Nakae Chomin wrote a wonderfully entertaining and insightful book in 1887 entitled, A Discourse by Three Drunkards on Government. Here is the opening.
Master Nankai loves drinking and discussing politics. When he drinks only one or two small bottles of sake, he is pleasantly intoxicated –his spirits are high and he feels as if he were flying through the universe. Everything he sees and hears delights him; it seems unthinkable that there should be suffering in the world.
When he has two or three more bottles, his spirits soar even higher, and ideas spring up, unrestrained. Although his body remains in his small room, his eyes scan the whole world. They instantly go back a thousand years, or else span the next thousand, charting the direction for the world’s course or giving instructions for public policy. At such times, he thinks to himself, “I am the compass for human society. It’s a great pity that the world’s nearsighted politicians haphazardly take control of the rudder and cause the ship to strike a rock or to be grounded in shallow water, thus bringing calamity upon themselves and others. (47)
. . .
After this opening, Master Nankai is greeted by two visitors. One is known as the Gentleman of Western Learning. He is a young Japanese man who has recently returned from studying in Western Europe, as many Japanese men did in the late 19th Century, including the author of this book who was a journalist and a member of Japan’s first parliament till resigning over reasons of conscience. The other visitor is an older conservative Japanese man. He provides balance to the idealistic notions of the Gentleman of Western Learning. Most of the quotes included here, which seem to me to be of relevance to our contemporary world –over a century after they were written, are from the Gentleman of Western Learning.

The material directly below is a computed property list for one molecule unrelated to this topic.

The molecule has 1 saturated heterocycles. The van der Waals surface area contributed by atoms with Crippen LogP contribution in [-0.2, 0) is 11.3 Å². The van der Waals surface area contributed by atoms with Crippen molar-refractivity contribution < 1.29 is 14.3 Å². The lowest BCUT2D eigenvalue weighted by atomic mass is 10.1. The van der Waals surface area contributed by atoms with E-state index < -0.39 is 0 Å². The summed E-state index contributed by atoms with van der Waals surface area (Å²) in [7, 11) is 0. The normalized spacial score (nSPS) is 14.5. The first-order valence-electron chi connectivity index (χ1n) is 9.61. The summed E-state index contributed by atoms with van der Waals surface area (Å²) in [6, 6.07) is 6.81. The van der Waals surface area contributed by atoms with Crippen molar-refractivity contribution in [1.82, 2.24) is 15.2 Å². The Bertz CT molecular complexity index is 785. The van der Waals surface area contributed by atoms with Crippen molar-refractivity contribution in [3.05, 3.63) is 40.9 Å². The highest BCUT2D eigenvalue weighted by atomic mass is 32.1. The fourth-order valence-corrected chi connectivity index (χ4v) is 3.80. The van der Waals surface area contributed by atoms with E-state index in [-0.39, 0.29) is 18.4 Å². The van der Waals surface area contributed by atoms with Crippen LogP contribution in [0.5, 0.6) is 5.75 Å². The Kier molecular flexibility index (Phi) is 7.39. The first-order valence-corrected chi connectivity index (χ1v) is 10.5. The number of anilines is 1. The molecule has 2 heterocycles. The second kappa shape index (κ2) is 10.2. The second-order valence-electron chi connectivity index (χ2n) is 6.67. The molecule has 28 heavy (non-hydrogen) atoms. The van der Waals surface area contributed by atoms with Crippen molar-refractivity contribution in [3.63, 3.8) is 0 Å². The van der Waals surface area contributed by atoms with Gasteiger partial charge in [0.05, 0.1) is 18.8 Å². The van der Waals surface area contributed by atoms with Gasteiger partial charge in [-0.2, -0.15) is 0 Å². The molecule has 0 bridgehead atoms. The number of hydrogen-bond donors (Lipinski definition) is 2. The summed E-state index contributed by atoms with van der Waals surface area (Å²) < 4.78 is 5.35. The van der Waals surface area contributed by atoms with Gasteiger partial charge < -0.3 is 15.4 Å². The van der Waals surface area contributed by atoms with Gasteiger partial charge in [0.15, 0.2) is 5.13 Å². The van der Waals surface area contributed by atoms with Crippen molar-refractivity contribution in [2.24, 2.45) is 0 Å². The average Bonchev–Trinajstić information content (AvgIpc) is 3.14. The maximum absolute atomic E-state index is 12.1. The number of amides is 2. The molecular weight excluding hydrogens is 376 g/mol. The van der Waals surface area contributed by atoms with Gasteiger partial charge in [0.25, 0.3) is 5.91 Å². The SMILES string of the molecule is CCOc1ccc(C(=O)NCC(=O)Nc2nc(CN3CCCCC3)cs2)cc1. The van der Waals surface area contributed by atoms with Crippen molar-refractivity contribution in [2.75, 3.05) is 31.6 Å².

If a small nation which is behind the others in its progress toward civilization were to stand up proudly on the edge of Asia, plunge into the realm of liberty and brotherhood, demolish fortresses, melt down canon, convert warships into merchant ships, turn soldiers into civilians, devote itself to mastering moral principles, study industrial techniques, and become a true student of philosophy; wouldn’t the European nations who take vain pride in their civilization feel ashamed? Suppose, however, these great nations are not only unashamed but also stubborn and villainous, and suppose they impudently invade our country, taking advantage of our disarmament. What could they do if we have not an inch of steel nor a single bullet about us, but greet them with civility? If you swing a sword to attack the air, nothing happens to the thin, free air no matter how sharp the sword may be. Why don’t we become like the air?
It’s like throwing an egg at a rock for a small and powerless nation dealing with a big and powerful one to exert a physical force that is less than one thousandth of its opponent’s. Since the opponent takes great pride in its civilization, it cannot be that he lacks the moral principles that are the essence of civilization. Why shouldn’t we, a small nation, use as our weapon the intangible moral principles our opponent aspires to but is unable to practice? If we adopt liberty as our army and navy, equality as our fortress, and fraternity as our sword and cannon, who in the world would dare attack us?
All who possess mind and body are equally human. What is the difference between the Europeans and the Asians, much less between the British, the French, the Germans, and the Russians, or between the Indians, Chinese, and Ryukuans? Today we invariably refer to Great Britain, Russia, or Germany, but these are merely the names of the sovereigns’ properties. If, however, sovereignty rests with the people and there is no other ruler, a country’s name simply designates a certain part of the surface of the earth. Therefore, to say that one is a citizen of a certain country ultimately means that one lives in that part of the earth. There are no border’s between oneself and others and there arises no hostility. Nations with a single master, however, are named after the master’s house. In such a nation, to say that one is of a certain nationality ultimately means that one lives in that part of the earth. There are no borders between oneself and others. This slicing up of the various parts of the earth, causing divisions among its inhabitants, is the course of monarchy. Democracy! Democracy! Country A or B is merely a division made for the sake of convenience in naming various parts of the earth. These names were not meant to build walls among its inhabitant. Democracy creates a single, large, complete, circle embracing the entire earth by bringing together the wisdom and love of the people of the world. (75)